6 Things You Must Know About Your Trade-Mark: Part 5

The internet has transformed entire industries (bought a set of encyclopaedias lately?) and other ideas are much weaker than they used to be. National borders fall into this category, at least when talking about intellectual property and trade-marks.

Like most institutions, intellectual property law developed over a time when nations had much more control over their borders. Even though customs laws couldn’t stop everything from entering a country, it was still relatively easy to prevent things like books or logoed materials from arriving. As well, people’s lives were much less transglobal than they are today. Although there were definitely international brands, the majority were local or national in scope.

Trade-mark law grew up in this environment. This means that although a registered trade-mark has pretty much the same application across Canada it has little force outside the country. This is so even though Canada’s trade-mark regime shares most of its concepts with other common law countries such as the United States and Britain.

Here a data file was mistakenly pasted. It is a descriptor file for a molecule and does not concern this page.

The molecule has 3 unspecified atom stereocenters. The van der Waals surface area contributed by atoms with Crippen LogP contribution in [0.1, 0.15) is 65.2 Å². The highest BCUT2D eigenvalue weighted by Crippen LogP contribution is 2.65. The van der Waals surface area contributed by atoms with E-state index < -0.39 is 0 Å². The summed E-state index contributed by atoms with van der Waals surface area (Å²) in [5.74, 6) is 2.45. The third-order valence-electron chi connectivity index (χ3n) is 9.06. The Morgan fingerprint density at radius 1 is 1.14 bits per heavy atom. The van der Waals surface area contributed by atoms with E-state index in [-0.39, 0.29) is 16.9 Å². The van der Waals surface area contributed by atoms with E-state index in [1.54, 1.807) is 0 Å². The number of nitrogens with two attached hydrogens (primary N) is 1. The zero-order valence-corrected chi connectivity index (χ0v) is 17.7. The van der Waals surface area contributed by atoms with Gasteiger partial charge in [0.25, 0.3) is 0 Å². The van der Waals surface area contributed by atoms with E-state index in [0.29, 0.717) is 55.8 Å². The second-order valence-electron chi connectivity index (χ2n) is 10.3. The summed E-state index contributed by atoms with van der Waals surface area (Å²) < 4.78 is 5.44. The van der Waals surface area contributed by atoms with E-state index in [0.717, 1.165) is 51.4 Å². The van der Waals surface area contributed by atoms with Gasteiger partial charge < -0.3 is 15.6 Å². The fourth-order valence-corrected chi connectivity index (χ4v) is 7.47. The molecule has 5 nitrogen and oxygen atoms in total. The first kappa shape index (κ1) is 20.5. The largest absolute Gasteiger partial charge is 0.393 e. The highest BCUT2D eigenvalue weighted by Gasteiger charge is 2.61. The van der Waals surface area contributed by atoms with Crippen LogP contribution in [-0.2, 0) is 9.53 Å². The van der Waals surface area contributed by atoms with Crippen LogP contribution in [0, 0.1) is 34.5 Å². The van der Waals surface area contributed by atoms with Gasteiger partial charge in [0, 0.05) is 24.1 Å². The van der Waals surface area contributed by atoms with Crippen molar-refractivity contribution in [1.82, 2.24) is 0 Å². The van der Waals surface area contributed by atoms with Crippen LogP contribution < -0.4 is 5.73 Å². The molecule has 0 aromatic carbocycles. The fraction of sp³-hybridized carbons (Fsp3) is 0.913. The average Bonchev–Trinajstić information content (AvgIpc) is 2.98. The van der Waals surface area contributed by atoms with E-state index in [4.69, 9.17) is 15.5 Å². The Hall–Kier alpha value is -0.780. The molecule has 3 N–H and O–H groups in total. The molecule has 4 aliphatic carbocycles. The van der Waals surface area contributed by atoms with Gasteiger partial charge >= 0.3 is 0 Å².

There are a few exceptions. For instance the shared trading partnership between Canada and the US means there are a few priority dates which might grant earlier protection than if it was between Canada and, say, Brazil. The last few years have also seen a growth in the power of the World Trade Organization and international treaties. Therefore, many countries, Canada included, are harmonizing their trade-mark laws if not recognizing other countries’.

There isn’t much a trade-mark owner can do about this state of affairs other than know it exists and take appropriate steps to fill in the gaps. Primarily, know that a registered trade-mark in Canada does not entitle you to much protection in other countries, including the US. To get better protection, you will have to go to that country and follow their process to obtain a registration under their laws. There is no such thing as an “international registered trade-mark”. This means more expense, of course, but if products are being sold in a country it is probably necessary to at least scope out the protections required.